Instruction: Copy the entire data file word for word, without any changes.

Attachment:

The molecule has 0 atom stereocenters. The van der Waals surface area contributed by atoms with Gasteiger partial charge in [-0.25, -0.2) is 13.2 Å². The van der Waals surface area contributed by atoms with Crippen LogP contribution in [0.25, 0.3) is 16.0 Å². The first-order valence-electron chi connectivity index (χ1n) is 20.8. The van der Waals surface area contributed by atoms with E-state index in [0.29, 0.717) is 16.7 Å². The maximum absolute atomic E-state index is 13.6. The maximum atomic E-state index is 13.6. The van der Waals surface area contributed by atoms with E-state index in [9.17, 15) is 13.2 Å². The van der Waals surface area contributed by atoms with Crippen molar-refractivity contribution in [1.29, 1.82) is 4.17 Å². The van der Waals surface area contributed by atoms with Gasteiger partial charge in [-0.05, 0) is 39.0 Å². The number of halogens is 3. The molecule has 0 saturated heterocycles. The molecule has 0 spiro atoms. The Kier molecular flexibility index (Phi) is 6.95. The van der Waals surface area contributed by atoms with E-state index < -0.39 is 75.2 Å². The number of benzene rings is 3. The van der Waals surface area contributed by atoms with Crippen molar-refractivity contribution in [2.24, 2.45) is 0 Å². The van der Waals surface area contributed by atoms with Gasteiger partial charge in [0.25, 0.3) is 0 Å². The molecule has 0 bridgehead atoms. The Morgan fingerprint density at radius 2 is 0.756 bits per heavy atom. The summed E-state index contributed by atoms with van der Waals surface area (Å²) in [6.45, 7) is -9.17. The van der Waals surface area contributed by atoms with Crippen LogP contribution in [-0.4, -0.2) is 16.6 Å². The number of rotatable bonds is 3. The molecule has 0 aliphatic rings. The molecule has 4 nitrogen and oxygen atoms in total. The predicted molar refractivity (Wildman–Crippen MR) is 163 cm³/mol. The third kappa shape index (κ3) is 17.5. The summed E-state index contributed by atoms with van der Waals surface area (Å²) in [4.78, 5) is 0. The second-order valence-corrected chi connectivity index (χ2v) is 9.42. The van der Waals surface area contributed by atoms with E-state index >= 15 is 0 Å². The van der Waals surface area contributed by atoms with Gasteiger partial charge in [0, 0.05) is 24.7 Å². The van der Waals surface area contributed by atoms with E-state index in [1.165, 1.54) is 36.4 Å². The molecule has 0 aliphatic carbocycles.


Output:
The molecule has 0 atom stereocenters. The van der Waals surface area contributed by atoms with Gasteiger partial charge in [-0.25, -0.2) is 13.2 Å². The van der Waals surface area contributed by atoms with Crippen LogP contribution in [0.25, 0.3) is 16.0 Å². The first-order valence-electron chi connectivity index (χ1n) is 20.8. The van der Waals surface area contributed by atoms with E-state index in [0.29, 0.717) is 16.7 Å². The maximum absolute atomic E-state index is 13.6. The maximum atomic E-state index is 13.6. The van der Waals surface area contributed by atoms with E-state index in [9.17, 15) is 13.2 Å². The van der Waals surface area contributed by atoms with Crippen molar-refractivity contribution in [1.29, 1.82) is 4.17 Å². The van der Waals surface area contributed by atoms with Gasteiger partial charge in [-0.05, 0) is 39.0 Å². The number of halogens is 3. The molecule has 0 saturated heterocycles. The molecule has 0 spiro atoms. The Kier molecular flexibility index (Phi) is 6.95. The van der Waals surface area contributed by atoms with E-state index < -0.39 is 75.2 Å². The number of benzene rings is 3. The van der Waals surface area contributed by atoms with Crippen molar-refractivity contribution in [2.24, 2.45) is 0 Å². The van der Waals surface area contributed by atoms with Gasteiger partial charge in [0.25, 0.3) is 0 Å². The molecule has 0 bridgehead atoms. The Morgan fingerprint density at radius 2 is 0.756 bits per heavy atom. The summed E-state index contributed by atoms with van der Waals surface area (Å²) in [6.45, 7) is -9.17. The van der Waals surface area contributed by atoms with Crippen LogP contribution in [-0.4, -0.2) is 16.6 Å². The number of rotatable bonds is 3. The molecule has 0 aliphatic rings. The molecule has 4 nitrogen and oxygen atoms in total. The predicted molar refractivity (Wildman–Crippen MR) is 163 cm³/mol. The third kappa shape index (κ3) is 17.5. The summed E-state index contributed by atoms with van der Waals surface area (Å²) in [4.78, 5) is 0. The second-order valence-corrected chi connectivity index (χ2v) is 9.42. The van der Waals surface area contributed by atoms with E-state index >= 15 is 0 Å². The van der Waals surface area contributed by atoms with Gasteiger partial charge in [0, 0.05) is 24.7 Å². The van der Waals surface area contributed by atoms with E-state index in [1.165, 1.54) is 36.4 Å². The molecule has 0 aliphatic carbocycles.